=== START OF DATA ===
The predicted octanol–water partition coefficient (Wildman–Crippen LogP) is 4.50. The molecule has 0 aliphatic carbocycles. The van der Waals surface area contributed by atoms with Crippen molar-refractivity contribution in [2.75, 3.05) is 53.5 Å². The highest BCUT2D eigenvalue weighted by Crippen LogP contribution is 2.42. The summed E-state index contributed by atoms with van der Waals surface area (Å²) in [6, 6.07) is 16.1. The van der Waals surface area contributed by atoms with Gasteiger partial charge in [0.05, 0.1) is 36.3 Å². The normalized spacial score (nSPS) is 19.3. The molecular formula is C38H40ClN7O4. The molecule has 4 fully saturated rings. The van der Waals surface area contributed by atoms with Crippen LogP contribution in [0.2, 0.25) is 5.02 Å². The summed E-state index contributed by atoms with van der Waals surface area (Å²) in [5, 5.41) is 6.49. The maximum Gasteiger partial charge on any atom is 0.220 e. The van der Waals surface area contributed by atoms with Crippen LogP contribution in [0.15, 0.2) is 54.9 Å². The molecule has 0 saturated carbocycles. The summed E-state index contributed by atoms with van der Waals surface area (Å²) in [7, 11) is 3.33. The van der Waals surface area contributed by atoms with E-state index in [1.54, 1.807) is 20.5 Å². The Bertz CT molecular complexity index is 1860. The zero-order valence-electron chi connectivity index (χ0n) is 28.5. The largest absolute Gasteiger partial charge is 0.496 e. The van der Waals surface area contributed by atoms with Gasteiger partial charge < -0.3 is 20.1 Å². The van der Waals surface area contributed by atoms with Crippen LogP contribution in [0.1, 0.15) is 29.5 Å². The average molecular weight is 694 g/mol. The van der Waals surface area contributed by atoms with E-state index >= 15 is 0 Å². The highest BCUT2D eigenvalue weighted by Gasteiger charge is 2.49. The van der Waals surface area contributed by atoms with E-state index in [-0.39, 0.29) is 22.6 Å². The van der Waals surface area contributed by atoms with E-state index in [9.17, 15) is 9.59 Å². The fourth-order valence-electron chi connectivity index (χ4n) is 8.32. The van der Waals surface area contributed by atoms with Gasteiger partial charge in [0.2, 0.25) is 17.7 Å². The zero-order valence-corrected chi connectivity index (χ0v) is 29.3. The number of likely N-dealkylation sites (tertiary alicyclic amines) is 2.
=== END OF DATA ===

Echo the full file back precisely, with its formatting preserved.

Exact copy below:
The predicted octanol–water partition coefficient (Wildman–Crippen LogP) is 4.50. The molecule has 0 aliphatic carbocycles. The van der Waals surface area contributed by atoms with Crippen molar-refractivity contribution in [2.75, 3.05) is 53.5 Å². The highest BCUT2D eigenvalue weighted by Crippen LogP contribution is 2.42. The summed E-state index contributed by atoms with van der Waals surface area (Å²) in [6, 6.07) is 16.1. The van der Waals surface area contributed by atoms with Gasteiger partial charge in [0.05, 0.1) is 36.3 Å². The normalized spacial score (nSPS) is 19.3. The molecular formula is C38H40ClN7O4. The molecule has 4 fully saturated rings. The van der Waals surface area contributed by atoms with Crippen LogP contribution in [0.2, 0.25) is 5.02 Å². The summed E-state index contributed by atoms with van der Waals surface area (Å²) in [5, 5.41) is 6.49. The maximum Gasteiger partial charge on any atom is 0.220 e. The van der Waals surface area contributed by atoms with Crippen LogP contribution in [0.15, 0.2) is 54.9 Å². The molecule has 0 saturated carbocycles. The summed E-state index contributed by atoms with van der Waals surface area (Å²) in [7, 11) is 3.33. The van der Waals surface area contributed by atoms with E-state index in [1.54, 1.807) is 20.5 Å². The Bertz CT molecular complexity index is 1860. The zero-order valence-electron chi connectivity index (χ0n) is 28.5. The largest absolute Gasteiger partial charge is 0.496 e. The van der Waals surface area contributed by atoms with Gasteiger partial charge < -0.3 is 20.1 Å². The van der Waals surface area contributed by atoms with Crippen LogP contribution in [0.1, 0.15) is 29.5 Å². The average molecular weight is 694 g/mol. The van der Waals surface area contributed by atoms with E-state index >= 15 is 0 Å². The highest BCUT2D eigenvalue weighted by Gasteiger charge is 2.49. The van der Waals surface area contributed by atoms with E-state index in [-0.39, 0.29) is 22.6 Å². The van der Waals surface area contributed by atoms with E-state index in [9.17, 15) is 9.59 Å². The fourth-order valence-electron chi connectivity index (χ4n) is 8.32. The van der Waals surface area contributed by atoms with Gasteiger partial charge in [0.2, 0.25) is 17.7 Å². The zero-order valence-corrected chi connectivity index (χ0v) is 29.3. The number of likely N-dealkylation sites (tertiary alicyclic amines) is 2.